By the time Pearl Harbor was attacked in 1941, Curran was nearly a year into painstaking experiments on using metals to reflect radar signals. She had tried a seemingly countless number of sizes and shapes, from singular wires to metal leaflets the size of notebook paper. The leaflets had been a particularly interesting idea, since they could do double-duty as propaganda sheets with text printed on them.

In 1942, Curran finally settled on reflectors that were about 25 centimeters long and 1.5 centimeters wide. The reflectors were aluminized paper strips bundled into one-pound packets and intended to be thrown out of the leading aircraft. When defenestrated from a stream of bombers once every minute, they could produce “the radar equivalent of a smokescreen,” according to Jones.

In 1943, the reflector strips were put to a serious military test when the Allies launched Operation Gomorrah on Hamburg, Germany. Operation Gomorrah was a brutal campaign of air raids that lasted over a week, destroyed most of the city and resulted in almost 40,000 civilian deaths. But with rates of only 12 aircraft losses out of 791 on one evening’s bombing raid, the campaign was a major victory for the Allies, in large part due to Curran’s reflectors.

Perhaps most notably, radar chaff was used as part of a large-scale, elaborate diversion on June 5, 1944 to prevent German forces from knowing exactly where the Allied invasion into Nazi-held continental Europe would begin. Deployed on the eve of what would become known as D-Day, two radar chaff drops, Operations Taxable and Glimmer, were combined with hundreds of dummy parachutists to draw German attention towards the northernmost parts of France, and away from the beaches of Normandy.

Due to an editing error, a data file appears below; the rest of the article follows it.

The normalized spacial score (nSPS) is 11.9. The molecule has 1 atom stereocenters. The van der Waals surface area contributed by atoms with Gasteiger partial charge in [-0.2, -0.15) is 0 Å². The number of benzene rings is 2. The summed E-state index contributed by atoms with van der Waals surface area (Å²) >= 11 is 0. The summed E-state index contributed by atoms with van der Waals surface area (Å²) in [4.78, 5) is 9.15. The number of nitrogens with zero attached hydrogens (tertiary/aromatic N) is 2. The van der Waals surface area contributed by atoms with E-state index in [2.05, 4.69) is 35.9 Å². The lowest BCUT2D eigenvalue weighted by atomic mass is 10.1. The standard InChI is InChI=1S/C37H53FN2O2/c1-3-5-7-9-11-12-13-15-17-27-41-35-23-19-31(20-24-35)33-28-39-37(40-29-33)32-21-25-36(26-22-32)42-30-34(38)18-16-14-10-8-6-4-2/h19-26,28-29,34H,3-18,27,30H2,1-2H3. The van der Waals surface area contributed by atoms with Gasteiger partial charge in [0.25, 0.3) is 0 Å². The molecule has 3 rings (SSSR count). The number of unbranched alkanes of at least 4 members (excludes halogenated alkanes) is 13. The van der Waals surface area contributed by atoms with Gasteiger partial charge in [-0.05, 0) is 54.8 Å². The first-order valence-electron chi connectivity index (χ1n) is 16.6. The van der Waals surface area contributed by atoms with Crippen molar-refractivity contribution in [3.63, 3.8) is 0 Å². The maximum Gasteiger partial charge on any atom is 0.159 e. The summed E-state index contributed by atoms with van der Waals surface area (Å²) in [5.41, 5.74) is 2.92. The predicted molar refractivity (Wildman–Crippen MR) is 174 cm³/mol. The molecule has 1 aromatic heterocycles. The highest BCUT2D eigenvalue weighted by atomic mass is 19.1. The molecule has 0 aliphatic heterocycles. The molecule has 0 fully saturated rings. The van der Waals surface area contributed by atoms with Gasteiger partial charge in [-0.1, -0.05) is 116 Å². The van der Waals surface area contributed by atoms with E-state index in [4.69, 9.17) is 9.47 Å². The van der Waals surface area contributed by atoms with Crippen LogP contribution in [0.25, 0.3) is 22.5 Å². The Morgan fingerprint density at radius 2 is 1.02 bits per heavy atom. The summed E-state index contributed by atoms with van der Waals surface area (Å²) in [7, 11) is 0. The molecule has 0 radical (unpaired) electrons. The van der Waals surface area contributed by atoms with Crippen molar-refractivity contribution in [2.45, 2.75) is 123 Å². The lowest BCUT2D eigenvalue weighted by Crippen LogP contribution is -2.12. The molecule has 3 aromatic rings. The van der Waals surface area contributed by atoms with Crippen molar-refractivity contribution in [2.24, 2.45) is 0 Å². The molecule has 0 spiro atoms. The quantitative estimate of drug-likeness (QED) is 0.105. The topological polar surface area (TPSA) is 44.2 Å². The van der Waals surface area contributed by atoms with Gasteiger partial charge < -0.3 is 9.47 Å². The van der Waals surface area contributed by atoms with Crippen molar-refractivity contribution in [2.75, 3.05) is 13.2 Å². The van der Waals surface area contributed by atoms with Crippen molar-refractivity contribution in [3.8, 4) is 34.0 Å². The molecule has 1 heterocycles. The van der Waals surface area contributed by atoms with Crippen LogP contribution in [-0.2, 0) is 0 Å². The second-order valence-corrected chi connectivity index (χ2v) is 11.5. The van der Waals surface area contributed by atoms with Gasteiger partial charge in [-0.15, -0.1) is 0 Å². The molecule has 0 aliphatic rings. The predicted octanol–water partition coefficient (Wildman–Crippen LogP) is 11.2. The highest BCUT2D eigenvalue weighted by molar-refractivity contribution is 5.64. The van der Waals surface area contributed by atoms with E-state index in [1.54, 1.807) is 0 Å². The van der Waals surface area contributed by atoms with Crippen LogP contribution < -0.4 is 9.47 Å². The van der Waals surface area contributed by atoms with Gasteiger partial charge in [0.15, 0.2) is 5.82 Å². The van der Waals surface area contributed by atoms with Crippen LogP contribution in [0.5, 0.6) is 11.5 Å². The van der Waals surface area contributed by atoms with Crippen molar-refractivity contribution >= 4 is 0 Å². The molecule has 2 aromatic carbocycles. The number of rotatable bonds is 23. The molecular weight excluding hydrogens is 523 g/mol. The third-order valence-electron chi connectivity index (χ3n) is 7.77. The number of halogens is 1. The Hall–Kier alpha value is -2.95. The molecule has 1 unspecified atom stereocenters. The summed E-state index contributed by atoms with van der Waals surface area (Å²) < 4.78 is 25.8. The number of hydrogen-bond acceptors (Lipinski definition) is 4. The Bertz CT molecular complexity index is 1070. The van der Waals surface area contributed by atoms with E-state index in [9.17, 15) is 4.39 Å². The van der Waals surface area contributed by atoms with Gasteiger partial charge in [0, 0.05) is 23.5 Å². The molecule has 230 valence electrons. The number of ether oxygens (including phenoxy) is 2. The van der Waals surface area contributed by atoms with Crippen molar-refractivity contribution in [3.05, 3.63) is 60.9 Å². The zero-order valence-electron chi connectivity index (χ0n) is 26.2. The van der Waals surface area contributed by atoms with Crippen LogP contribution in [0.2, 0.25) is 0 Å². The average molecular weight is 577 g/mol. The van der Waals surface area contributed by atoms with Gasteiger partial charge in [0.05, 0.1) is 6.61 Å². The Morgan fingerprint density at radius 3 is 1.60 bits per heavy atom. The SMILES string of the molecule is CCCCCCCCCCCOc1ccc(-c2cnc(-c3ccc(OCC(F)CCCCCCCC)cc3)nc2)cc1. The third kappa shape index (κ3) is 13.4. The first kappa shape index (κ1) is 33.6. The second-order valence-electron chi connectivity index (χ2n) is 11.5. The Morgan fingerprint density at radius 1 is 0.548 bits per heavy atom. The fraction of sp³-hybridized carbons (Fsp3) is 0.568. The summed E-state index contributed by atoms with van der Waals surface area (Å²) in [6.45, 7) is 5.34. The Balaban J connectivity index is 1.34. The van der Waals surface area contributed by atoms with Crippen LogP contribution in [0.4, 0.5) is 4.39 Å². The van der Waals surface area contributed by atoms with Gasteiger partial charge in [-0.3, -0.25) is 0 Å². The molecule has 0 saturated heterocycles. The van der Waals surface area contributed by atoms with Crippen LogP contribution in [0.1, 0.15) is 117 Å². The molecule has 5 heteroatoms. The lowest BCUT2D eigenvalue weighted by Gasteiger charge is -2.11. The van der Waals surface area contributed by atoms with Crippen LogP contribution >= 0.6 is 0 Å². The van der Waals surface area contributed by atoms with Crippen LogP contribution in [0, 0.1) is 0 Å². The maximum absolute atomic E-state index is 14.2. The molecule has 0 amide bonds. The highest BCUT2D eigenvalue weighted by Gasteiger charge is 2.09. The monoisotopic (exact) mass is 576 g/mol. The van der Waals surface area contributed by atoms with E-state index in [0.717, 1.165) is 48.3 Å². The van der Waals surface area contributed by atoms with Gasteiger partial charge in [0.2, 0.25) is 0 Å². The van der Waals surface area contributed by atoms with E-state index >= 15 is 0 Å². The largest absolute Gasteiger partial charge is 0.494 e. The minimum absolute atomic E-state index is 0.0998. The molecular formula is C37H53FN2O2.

Curran went on to work on . . .

Continue reading. There’s more.

Later in the article:

“We don’t know how many women were working in the labs of famous male scientists, or how many discoveries women contributed to, because for centuries men did a very good job hiding the achievements of women,” Wade remarked in an email.

Written by Leisureguy

13 January 2021 at 9:45 am

Possession as a web made of memes and a look at identity: How we swim in the ocean of cultural entities and understandings

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A few mornings ago for some reason I found myself pondering the idea of possession. I was looking at one of my razors — not the Fendrihan Mk II I was using but the Fine aluminum slant on the shelf — and thinking that it was nice to own it — but I realized that “being owned” is not discoverable from the razor itself. “Ownership” exists not in the natural world but only in the meme-universe of human cultural knowledge, and cultural content is not part of the natural world but instead comes from the cultural knowledge of the observer.

One example of this consists of what you see here: black markings on a white background:

이 문장에는 의미가 있습니다 (한국어를 아는 경우에만 해당).

Not matter how closely you examine those markings, they remain simply black marks (unless, of course you have the cultural knowledge to interpret them).

I then encountered the following post by Maria Popova in Brain Pickings. The post addresses how our identities are not from nature but are formed from cultural elements.

“A person’s identity,” Amin Maalouf wrote as he contemplated what he so poetically called the genes of the soul“is like a pattern drawn on a tightly stretched parchment. Touch just one part of it, just one allegiance, and the whole person will react, the whole drum will sound.” And yet we are increasingly pressured to parcel ourselves out in various social contexts, lacerating the parchment of our identity in the process. As Courtney Martin observed in her insightful On Being conversation with Parker Palmer and Krista Tippett, “It’s never been more asked of us to show up as only slices of ourselves in different places.” Today, as Whitman’s multitudes no longer compose an inner wholeness but are being wrested out of us fragment by fragment, what does it really mean to be a person? And how many types of personhood do we each contain?

In the variedly stimulating 1976 volume The Identities of Persons (public library), philosopher Amelie Rorty considers the seven layers of personhood, rooted in literature but extensible to life. She writes:

Humans are just the sort of organisms that interpret and modify their agency through their conception of themselves. This is a complicated biological fact about us.

Rorty offers a brief taxonomy of those conceptions before exploring each in turn: